Footpaths across Greenwich could be widened and plans for a new cross-borough cycle route hastened under Sadiq Khan’s push to “overhaul” London’s streets for when the coronavirus lockdown eases.

Greenwich Council announced on Tuesday it will lobby for an “ambitious” funding package to transform streets across the authority, as part of the Mayor of London’s Streetspace plan.

Among Greenwich’s ideas are widening footpaths in town centres and around Greenwich Park, filtering access in residential streets to reduce traffic, creating more School Streets, and bringing forward plans for the Greenwich to Woolwich cycle route.

It also signalled intentions to bring forward its Liveable Neighbourhood trial, which would include removing the one-way system around Greenwich town centre to create more space for walking and cycling.

Greenwich Council leader Dan Thorpe said while Transport for London would take the lead in implementing the scheme, the local authority had already begun community consultation on areas which could benefit from the measures.

He said while it was unclear what funding would come from TfL to local authorities, consultation so far had seen Greenwich town centre and school streets across the borough highlighted for attention by residents.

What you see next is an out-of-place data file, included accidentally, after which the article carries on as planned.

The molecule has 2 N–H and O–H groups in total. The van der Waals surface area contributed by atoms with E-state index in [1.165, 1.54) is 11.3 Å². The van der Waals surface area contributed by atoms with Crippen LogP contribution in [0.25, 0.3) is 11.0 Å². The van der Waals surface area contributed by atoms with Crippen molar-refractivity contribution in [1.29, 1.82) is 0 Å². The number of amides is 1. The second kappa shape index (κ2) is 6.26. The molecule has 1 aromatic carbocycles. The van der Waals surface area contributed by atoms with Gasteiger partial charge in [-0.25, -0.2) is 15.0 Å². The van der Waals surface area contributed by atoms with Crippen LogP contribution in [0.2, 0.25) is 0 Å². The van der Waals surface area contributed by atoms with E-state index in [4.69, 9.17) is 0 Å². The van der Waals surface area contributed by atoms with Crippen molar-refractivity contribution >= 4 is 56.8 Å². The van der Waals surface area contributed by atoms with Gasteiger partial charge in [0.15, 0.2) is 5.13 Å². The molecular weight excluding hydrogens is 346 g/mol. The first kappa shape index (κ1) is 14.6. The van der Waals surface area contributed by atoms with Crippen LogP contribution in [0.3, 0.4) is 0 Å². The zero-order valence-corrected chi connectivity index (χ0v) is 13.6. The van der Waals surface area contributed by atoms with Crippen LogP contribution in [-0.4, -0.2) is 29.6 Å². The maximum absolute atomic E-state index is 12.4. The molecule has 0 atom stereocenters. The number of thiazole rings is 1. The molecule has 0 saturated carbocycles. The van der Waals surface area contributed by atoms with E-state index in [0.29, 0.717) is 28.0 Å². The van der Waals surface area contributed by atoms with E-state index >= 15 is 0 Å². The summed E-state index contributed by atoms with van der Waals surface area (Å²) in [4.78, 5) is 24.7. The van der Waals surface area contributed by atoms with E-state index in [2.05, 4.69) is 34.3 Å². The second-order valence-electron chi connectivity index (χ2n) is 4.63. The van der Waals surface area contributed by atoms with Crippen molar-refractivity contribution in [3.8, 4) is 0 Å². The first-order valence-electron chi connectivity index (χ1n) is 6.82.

“I want to assure everyone we’re moving as fast as we can to improve space for walkers, cyclists and social distancing,” he told the local democracy reporting service.

The authority also signalled implementing temporary measures at Woolwich – London’s fourth busiest bus hub, with 18 bus routes.

Eltham’s priority was to see footway parking suspended to create space to queue at shops and walk along the street.

Protection for cyclists would also be added to the cycle lanes on the high street.

It comes as the Mayor’s Office and Transport for London brace for a mass change in habits post-lockdown.

“With London’s public transport capacity potentially running at a fifth of pre-crisis levels, millions of journeys a day will need to be made by other means. If people switch only a fraction of these journeys to cars, London risks grinding to a halt, air quality will worsen, and road danger will increase,” the Mayor’s office said in a statement.

“To prevent this happening, TfL will rapidly repurpose London’s streets to serve this unprecedented demand for walking and cycling in a major new strategic shift.”

The Mayor’s Office also pledged “clean, green and sustainable travel ” would be at the “heart” of London’s recovery.

In addition, Greenwich Council said on Tuesday it had formed a ‘Streetspace Taskforce’ to identify, develop and implement measures that can be put in place quickly and to develop proposals for TfL.

“We are focusing on areas we know or expect to be the busiest, for example, town centres, high streets and around green spaces,” the council said.

No funding has been confirmed for the projects yet, with the authority stating it is preparing an “ambitious bid for funding to TfL so that we can implement the measures we’re planning”.